I have stuff. Lots of it. I really like stuff.
I have a particular fondness for books, which I don’t actually consider to be “stuff”, but which for my purposes here today can fit the category in a pinch. I have spent most of my life not having enough shelf space for my books. They are piled on tables, on stairs, beside my bed… they’re everywhere. I can’t think of a room in my house that isn’t somehow housing at least a book or two. Mr. 761, on his last leave home, very kindly built for me another bookshelf — this one a built in, floor-to-ceiling in our bedroom. I have been meaning to write about it but wanted to wait until I’d primed and painted it, and populated it with books.
That’s taking too long (it’s too damn hot to paint, and I’ve been busy… I have it planned for this week though, really I do) so here are some photos of the shelves-in-progress:
The “After” image is forthcoming…. I just have to prime/paint/fill.
I used to watch a television show about decorating, whose “hook” was that the friendly australian host/psychiatrist would talk the home owner into getting rid of most of their stuff…. it was always “cleansing” and “healthy”. I get that having too much stuff can tie you down, and it can paralyse you (hey, I watch Hoarders) and can in fact be a sickness. However, what bothered me about that show was that the supercilious host (who had no real training as a therapist, I’m betting) would have them throw out things that I tend to think are important… photos, old books, objects that had sentimental value (scoffing at that — as if sentiment is somehow suspect).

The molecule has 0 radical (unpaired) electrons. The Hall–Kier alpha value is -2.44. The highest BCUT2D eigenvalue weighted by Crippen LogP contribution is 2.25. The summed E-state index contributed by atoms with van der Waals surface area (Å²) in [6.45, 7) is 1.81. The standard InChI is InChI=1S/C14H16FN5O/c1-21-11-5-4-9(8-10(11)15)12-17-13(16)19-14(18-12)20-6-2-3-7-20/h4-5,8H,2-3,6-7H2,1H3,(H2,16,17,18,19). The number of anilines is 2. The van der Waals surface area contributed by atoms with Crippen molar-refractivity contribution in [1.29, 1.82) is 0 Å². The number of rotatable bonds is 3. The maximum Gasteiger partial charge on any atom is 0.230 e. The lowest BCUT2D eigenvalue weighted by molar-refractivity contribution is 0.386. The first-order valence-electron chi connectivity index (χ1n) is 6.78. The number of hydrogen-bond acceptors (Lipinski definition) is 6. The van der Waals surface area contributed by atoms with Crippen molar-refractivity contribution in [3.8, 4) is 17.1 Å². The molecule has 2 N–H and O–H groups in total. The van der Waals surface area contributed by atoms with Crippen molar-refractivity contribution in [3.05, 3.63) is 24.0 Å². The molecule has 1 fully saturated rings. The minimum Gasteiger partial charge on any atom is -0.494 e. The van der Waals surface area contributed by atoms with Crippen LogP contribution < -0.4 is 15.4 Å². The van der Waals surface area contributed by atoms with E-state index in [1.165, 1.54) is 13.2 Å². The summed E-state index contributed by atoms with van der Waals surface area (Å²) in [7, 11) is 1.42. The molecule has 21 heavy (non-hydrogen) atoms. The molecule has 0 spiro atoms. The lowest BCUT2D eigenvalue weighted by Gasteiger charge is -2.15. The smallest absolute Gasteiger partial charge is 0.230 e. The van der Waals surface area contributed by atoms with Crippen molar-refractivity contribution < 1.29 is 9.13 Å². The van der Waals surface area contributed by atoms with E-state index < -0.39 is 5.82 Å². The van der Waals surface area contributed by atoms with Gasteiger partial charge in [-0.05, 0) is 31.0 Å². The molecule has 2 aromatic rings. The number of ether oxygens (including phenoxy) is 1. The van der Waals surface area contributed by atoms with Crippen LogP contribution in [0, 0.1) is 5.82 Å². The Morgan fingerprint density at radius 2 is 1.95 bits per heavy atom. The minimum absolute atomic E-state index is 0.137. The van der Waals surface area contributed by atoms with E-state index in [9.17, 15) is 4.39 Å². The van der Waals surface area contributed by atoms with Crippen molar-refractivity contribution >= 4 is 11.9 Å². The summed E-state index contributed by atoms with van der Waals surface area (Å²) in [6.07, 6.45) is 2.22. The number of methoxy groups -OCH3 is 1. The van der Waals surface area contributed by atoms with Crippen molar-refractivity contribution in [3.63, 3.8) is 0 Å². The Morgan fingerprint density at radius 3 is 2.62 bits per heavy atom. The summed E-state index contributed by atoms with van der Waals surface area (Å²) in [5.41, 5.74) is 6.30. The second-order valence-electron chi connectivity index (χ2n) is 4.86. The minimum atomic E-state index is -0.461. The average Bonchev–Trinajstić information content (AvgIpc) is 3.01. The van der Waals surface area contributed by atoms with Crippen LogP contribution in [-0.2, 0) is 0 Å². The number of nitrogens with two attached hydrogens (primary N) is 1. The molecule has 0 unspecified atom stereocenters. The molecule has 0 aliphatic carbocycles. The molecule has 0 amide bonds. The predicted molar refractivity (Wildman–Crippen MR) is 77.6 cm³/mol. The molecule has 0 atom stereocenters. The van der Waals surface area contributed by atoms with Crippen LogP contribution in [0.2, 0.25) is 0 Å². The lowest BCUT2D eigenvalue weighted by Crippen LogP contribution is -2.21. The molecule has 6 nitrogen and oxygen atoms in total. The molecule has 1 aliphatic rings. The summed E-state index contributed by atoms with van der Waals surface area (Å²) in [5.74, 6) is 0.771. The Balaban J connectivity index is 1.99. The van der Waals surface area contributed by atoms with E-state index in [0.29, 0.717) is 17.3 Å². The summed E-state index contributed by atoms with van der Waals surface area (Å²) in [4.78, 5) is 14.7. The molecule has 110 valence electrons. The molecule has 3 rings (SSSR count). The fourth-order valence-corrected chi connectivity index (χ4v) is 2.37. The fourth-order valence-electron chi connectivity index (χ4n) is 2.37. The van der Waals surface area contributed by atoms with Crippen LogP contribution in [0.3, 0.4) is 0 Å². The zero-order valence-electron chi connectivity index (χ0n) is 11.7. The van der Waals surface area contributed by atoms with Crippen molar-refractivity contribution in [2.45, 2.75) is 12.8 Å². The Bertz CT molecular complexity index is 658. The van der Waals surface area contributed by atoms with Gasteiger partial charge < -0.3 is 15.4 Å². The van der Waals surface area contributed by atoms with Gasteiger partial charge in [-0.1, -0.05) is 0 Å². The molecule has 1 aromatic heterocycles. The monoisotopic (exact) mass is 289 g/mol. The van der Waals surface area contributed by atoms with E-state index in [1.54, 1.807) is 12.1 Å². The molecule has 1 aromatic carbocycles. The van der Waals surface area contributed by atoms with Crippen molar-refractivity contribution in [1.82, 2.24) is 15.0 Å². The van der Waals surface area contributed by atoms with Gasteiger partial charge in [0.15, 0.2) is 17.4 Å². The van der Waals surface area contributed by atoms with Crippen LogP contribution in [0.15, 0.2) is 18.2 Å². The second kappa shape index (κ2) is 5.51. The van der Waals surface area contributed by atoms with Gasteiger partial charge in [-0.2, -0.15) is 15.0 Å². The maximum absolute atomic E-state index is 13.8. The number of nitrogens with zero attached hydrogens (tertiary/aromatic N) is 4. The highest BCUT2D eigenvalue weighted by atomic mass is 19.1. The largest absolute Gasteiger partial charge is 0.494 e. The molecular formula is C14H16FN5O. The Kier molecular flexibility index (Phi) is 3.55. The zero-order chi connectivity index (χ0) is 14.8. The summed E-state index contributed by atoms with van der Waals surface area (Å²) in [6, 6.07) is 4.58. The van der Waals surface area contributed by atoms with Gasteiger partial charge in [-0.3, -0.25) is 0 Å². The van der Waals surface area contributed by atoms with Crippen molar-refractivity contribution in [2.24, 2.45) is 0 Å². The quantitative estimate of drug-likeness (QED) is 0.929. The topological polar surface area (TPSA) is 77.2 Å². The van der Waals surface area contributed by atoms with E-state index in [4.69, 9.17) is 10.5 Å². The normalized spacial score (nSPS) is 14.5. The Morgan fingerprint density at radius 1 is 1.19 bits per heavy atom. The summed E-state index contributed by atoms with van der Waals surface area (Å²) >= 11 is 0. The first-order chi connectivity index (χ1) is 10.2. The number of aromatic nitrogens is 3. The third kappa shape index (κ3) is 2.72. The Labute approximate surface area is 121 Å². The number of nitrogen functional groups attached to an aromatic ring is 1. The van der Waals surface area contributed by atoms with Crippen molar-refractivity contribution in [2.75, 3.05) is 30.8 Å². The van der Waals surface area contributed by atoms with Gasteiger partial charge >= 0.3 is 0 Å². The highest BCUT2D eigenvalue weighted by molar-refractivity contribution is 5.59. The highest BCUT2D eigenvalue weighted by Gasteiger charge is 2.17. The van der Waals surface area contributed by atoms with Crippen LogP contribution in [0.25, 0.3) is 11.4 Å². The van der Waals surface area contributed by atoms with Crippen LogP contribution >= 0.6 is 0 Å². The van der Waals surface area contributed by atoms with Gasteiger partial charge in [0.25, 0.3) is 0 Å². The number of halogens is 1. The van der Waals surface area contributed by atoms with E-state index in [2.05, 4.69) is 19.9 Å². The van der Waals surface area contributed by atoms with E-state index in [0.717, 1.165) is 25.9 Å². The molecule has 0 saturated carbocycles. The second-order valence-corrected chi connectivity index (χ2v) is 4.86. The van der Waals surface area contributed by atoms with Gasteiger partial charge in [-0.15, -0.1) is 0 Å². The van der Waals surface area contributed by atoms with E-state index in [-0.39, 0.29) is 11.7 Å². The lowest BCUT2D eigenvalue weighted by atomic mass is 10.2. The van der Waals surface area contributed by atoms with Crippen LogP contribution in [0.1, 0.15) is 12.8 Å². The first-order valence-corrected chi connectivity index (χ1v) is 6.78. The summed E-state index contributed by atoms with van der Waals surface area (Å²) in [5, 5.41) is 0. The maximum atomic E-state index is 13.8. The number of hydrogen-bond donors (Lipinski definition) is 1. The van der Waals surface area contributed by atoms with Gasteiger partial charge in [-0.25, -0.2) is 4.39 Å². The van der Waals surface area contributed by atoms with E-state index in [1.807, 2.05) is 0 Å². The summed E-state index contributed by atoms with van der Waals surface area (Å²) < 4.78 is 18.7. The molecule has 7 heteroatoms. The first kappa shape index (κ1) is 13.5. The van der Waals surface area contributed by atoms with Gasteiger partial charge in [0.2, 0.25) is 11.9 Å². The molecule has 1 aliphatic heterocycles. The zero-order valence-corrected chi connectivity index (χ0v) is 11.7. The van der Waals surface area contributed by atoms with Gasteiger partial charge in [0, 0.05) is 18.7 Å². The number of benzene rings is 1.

Just what the heck is wrong with keeping something because it’s meaningful? I actually have rocks that I’ve kept, because they have meaning to me. I like objects, and I like to attach meaning to them. As long as I have room for them (thank you for the shelves, honey), I think it’s okay.
I think about when my mother died, and how we three kids sat around, telling stories for days about her “stuff”…. we didn’t know how to divide it up, or how to ask for it, so we devised a fairly simple “game” — we each in turn would state the object we would like to have, and why…. the stories made us laugh and cry and really think about her. She was in those things. It was a lovely experience, such as it was, and the only thing that someone else “got” that I was sad about was her cookbook, which my brother took, quite rightly too now that I think about it. Each of those things — a cookbook, a painting, a set of coasters — wasn’t particularly valuable or fashionable, but they held deep meaning for us. Each time we told a story, we strengthened our understanding of the woman we loved, and of the very different, though shared, relationships we’d all had with her.
When I’m at my brother’s or sister’s house, I see that my mother is there too — in that table, or those books on the shelf, or in the cookbook, still on the shelf there. That’s priceless, to me. I have objects that my kids know the provenance of (this was grandma’s, and I have it now because it was always special to me for x reason…), and I will leave them those things when I leave the earth. I do hope that no upstart decorator tells them to throw it out because it doesn’t match the decor! These things are the ephemera of history… they may just look like decorative/shabby stuff, but they’re important. 200 years from now, they might find my mother’s hen-shaped candy dish and put it in a museum. Who knows? They might titter over it’s silliness, but they’ll probably also hold it and realize that someone handed candy to her children out of it, and that her littlest liked it because when the sun glinted off it, it looked like amber.